How to Insulate a Fireplace

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Your fireplace can help cut down on fuel bills.
Your fireplace can help cut down on fuel bills. (Image: Jupiterimages/Photos.com/Getty Images)

The more efficiently your fireplace operates, the more likely it is that you can use it to help heat up small areas of your home. When these areas get extra heat, you can sometimes turn your home’s heating system way down or even off. Throughout a heating season, this can help you save quite a bit of energy and money. There are a few things you can do to make your fireplace more efficient, starting with insulation.

Things You'll Need

  • Damper
  • Butyl rubber caulk
  • Ceramic glass doors
  • Flue plug

Replace the damper on your fireplace. The damper traps in hot air after the fire in your fireplace is out. Replacing an old or worn out damper with a new one will help to insulate your fireplace.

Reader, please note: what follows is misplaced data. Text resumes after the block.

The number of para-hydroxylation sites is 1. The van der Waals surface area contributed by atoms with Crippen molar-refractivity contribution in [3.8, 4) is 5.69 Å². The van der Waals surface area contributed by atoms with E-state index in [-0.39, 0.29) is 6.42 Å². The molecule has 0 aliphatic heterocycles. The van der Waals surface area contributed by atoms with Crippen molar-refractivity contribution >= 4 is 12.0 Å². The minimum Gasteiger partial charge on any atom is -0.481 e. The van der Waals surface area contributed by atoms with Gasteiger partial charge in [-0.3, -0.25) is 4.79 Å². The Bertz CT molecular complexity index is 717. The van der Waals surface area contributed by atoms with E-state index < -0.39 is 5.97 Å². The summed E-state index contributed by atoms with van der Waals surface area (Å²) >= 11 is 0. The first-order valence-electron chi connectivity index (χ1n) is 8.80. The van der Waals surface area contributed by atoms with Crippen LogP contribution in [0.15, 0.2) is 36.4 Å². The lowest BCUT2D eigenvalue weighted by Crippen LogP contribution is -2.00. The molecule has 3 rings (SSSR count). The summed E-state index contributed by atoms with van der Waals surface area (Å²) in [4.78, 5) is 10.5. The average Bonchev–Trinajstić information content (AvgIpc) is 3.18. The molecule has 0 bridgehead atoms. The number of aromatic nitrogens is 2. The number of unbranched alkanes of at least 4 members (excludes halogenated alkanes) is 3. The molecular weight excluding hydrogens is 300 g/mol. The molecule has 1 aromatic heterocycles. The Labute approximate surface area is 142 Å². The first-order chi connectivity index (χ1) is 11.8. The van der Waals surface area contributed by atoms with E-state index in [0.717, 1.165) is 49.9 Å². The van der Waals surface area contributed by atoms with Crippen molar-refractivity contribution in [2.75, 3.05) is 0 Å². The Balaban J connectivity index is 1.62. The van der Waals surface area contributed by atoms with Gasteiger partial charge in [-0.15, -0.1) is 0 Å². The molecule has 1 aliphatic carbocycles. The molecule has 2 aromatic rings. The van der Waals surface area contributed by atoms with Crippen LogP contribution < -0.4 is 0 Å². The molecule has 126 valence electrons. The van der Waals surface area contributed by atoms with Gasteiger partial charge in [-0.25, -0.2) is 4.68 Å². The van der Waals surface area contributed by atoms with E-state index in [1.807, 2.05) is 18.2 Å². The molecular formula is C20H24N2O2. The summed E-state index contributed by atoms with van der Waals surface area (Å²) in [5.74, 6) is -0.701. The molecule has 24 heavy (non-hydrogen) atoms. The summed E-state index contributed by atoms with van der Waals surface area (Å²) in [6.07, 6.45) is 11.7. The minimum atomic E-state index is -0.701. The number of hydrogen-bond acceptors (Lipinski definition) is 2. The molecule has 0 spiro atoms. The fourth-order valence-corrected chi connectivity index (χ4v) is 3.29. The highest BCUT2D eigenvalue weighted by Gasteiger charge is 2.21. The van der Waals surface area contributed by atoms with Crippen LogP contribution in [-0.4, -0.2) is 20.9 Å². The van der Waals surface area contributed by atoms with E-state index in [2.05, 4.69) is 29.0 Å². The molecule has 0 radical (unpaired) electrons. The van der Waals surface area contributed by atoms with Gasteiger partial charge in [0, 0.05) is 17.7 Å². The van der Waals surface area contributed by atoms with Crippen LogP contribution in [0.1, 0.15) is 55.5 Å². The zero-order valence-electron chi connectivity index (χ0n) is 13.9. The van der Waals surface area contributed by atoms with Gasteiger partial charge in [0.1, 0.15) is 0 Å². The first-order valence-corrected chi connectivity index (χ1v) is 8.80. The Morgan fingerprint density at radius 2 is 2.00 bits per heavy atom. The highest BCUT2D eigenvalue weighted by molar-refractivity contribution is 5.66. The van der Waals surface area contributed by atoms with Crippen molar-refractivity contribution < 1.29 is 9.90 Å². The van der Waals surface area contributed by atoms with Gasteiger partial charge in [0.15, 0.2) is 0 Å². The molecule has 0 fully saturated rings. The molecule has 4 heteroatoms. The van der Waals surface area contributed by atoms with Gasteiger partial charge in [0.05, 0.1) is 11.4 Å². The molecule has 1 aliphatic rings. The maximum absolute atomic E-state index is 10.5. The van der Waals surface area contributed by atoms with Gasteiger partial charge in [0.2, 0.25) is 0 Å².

Seal the edges around your fireplace and hearth by caulking all around these areas with a butyl rubber caulk. The area you should caulk is located where the fireplace brick or stone meets with your house structure.

Install ceramic glass doors to the outside of your fireplace. Once the fire is out, close these doors to insulate the fireplace and prevent the warm air in your home from escaping up the chimney. The tighter the doors fit, the more effective they will be at insulating your fireplace.

Place a plug inside the flue of the chimney of your fireplace during the time of year when you won’t be using it. Insulate this plug by caulking around it with the butyl rubber caulk. At the beginning of the cold season, remove the caulk and the plug from the flue.

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